taubman institute


Beginning this week, the massive art collection of billionaire Michigan businessman Alfred Taubman goes up for auction.

Alfred Taubman died in April. He was 91.

Taubman’s art collection, which spans centuries and styles, reflects the man who collected it over many decades.

“He was a renaissance man,” says Alexander Rotter, the head of Contemporary Art at Sotheby’s. “And he just collected what he thought was great … what he liked.”

The University of Michigan

Billionaire A. Alfred Taubman died Friday at home from a heart attack, according to the Associated Press. He was 91.

He led “an epic American life,” growing up a poor Jewish kid in Detroit, and going on to make a massive fortune by creating the modern shopping mall.

He also survived a major scandal in his later years, when he went to prison for price-fixing.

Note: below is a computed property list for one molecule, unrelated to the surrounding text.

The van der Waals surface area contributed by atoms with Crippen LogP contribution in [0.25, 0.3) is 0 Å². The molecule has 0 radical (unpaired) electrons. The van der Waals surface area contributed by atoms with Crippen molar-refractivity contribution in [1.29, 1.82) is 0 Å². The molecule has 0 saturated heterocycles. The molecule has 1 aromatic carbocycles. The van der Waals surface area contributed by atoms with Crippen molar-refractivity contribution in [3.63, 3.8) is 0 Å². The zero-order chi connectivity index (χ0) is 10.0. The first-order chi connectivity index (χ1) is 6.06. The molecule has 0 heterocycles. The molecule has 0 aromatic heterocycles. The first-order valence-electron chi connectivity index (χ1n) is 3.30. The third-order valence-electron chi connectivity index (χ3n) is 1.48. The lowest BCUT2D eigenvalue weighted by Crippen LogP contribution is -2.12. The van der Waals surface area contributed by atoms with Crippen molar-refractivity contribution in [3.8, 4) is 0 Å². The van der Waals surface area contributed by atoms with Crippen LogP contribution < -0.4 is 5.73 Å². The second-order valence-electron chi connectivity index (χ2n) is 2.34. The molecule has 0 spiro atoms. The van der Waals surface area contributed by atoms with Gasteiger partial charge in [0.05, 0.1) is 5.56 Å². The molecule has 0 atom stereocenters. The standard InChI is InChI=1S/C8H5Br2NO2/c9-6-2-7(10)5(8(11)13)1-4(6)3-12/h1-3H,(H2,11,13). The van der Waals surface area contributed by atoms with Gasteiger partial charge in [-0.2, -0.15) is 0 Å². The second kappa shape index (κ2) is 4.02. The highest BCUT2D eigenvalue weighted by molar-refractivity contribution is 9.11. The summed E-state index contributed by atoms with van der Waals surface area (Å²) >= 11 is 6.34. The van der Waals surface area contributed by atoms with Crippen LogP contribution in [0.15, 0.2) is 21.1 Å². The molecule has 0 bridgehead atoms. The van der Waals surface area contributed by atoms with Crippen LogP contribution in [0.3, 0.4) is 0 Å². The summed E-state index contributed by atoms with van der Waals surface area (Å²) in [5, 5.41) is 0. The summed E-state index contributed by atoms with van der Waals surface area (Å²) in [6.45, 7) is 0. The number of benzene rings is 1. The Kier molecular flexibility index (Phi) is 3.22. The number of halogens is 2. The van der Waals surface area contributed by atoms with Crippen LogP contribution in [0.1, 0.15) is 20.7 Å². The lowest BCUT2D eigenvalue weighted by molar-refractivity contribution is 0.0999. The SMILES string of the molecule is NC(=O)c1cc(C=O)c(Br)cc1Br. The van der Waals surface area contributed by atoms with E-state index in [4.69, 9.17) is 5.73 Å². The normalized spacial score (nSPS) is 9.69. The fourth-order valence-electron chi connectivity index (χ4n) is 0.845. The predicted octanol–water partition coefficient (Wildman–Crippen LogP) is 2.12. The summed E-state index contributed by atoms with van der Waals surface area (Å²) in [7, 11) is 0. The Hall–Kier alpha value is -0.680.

What’s more, Alfred Taubman was the second-largest donor ever to the University of Michigan.

Johns Hopkins University publicity photo

The University of Michigan Taubman Institute is rewarding doctors who turn lab discoveries into medical treatments.

The first winner may have found a cure for aneurysms in people with Marfan Syndrome, a rare genetic disorder. That could, in turn, unlock treatments for more common diseases. 

Dr. Hal Dietz  of Johns Hopkins University used to work with kids with Marfan Syndrome and other inherited diseases that damage blood vessels. But he got so frustrated with how poor the available medications were, he set out to find better ones himself.